Probably better to do it as [7] -- Alad (talk) 18:53, 1 May 2019 (UTC)

Note for EFI formatting

Under the section "Format the partitions", I believe it can be confusing for newcomers wanting to set up an EFI system. An EFI system requires that the boot partition is formatted as FAT, and this could easily be overlooked going through the installation guide. I believe a note saying something along the lines "Please note that for an EFI system partition, FAT12, FAT16 or FAT32 is mandatory" followed by a codeblock containing # mkfs.fat -F32 /dev/sdxY. I came across this with a friend, helping him to install Arch, and I believe I also overlooked this during my first attempt.

Please let me know your thoughts. --AustralianZim (talk) 11:23, 30 April 2019 (UTC)

The EFI system partition requirements are explained in the EFI system partition article which is linked from Installation guide#Example layouts. Also, an UEFI system does not require using the FAT file system for the boot partition. An UEFI system may need a EFI system partition that must be formatted as FAT, but it doesn't require that the ESP is used as /boot. -- nl6720 (talk) 11:41, 30 April 2019 (UTC)

Microcode Update

Installing processor microcode is probably something easily forgotten. And perhaps people just don't know there's microcode update for their processor. The system might still works very stable w/o Microcode Update, but still it's something good to have. Maybe it's a good idea to include the link to the microcode wiki in the beginner guide. —This unsigned comment is by Wan109020 (talk) 02:09, 1 May 2019 (UTC). Please sign your posts with ~~~~!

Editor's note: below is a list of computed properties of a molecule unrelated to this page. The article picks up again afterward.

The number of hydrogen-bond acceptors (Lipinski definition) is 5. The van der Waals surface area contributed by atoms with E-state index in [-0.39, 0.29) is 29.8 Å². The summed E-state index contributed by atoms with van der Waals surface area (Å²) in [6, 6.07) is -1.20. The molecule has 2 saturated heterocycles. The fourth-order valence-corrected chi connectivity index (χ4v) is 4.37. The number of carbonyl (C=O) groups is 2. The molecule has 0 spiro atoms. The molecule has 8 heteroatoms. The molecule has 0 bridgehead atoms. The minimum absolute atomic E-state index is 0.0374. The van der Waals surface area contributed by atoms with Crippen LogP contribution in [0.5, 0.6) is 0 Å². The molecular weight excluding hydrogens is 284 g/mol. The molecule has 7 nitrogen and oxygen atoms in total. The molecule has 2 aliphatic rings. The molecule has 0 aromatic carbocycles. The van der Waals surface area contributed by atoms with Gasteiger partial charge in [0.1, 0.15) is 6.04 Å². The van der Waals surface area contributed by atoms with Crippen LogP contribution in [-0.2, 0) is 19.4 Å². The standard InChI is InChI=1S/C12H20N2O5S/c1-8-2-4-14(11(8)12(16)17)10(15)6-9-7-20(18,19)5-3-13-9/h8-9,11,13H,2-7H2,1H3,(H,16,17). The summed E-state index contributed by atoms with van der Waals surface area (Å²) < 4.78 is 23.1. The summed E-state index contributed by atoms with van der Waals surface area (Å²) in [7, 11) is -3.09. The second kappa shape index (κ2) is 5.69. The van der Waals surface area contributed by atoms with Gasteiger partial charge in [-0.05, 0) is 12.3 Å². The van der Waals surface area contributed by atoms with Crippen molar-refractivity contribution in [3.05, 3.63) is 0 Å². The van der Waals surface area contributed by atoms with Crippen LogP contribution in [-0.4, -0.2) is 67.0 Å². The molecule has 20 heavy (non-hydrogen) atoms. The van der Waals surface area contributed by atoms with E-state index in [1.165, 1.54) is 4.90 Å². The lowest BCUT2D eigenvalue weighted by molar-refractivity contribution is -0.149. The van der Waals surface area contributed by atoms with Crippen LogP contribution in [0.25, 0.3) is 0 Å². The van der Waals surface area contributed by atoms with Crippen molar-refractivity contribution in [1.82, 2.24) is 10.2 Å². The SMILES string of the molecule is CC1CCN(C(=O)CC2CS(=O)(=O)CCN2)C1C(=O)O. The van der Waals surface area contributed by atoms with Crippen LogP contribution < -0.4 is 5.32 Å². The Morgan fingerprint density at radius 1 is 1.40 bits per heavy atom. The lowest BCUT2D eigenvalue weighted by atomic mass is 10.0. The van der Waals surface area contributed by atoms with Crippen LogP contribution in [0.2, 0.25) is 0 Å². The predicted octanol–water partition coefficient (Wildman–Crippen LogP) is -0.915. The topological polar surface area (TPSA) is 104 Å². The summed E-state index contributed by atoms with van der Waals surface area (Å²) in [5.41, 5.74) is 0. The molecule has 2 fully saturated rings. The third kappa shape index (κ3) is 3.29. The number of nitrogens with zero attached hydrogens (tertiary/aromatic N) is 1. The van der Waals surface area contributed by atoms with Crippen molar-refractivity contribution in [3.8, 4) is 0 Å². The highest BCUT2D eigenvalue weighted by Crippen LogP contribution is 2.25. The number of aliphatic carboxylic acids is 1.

There already is a link to the Microcode page in Installation guide#Boot loader. -- nl6720 (talk) 07:24, 1 May 2019 (UTC)
I overlooked that. I'm sorry. Wan109020 (talk) 15:56, 1 May 2019 (UTC)

Add topic on setting the language of the live environment

The environment of the installation process comes in English, but one could easily set it to its own language in order the get TextUI and command-line outputs in the desired language.

My propose is to add a section called Set the live environment locale around #Set the keyboard layout (right before or after), with a content like this:

=== Set the live environment locale ===

{{Note|This applies '''only''' to the live environment. Setting the locale of the installed system is explained in [[#Localization]]}}

The live environment comes in English (locale {{ic|en_US.UTF-8}}) by default, but you can change it in order to run the installation steps using the desired language. 

First, uncomment the desired language in {{ic|/etc/locale.gen}}, and generate it with:

  # locale-gen

Then export the {{ic|LANG}} variable suffixing the desired language and encoding. E.g. for pt_BR it would be:

  # export LANG=pt_BR.UTF8

(I wrote it very similar to #Localization, but maybe that's not so bad.)

Any thoughts on this?

-- Josephgbr (talk) 20:39, 3 May 2019 (UTC)

I think that many people can fluently switch between English and another language for reading, whereas writing on a keyboard layout they are not used to is not fluent. So I don't find it useful to show how to set the live environment locale on a page which assumes that the reader will continue reading in English. It may, however, be a good addition for translated pages. -- Lahwaacz (talk) 13:28, 4 May 2019 (UTC)
Fair enough. Added to the my language's translated page. -- Josephgbr (talk) 12:00, 6 May 2019 (UTC)

Time configuration

Why use:

# ln -sf /usr/share/zoneinfo/x/y /etc/localtime

Instead of:

# ln -sfr /usr/share/zoneinfo/x/y /etc/localtime

Keeping relative links isn't better?

—This unsigned comment is by Tinti (talk) 10:56, 7 May 2019 (UTC). Please sign your posts with ~~~~!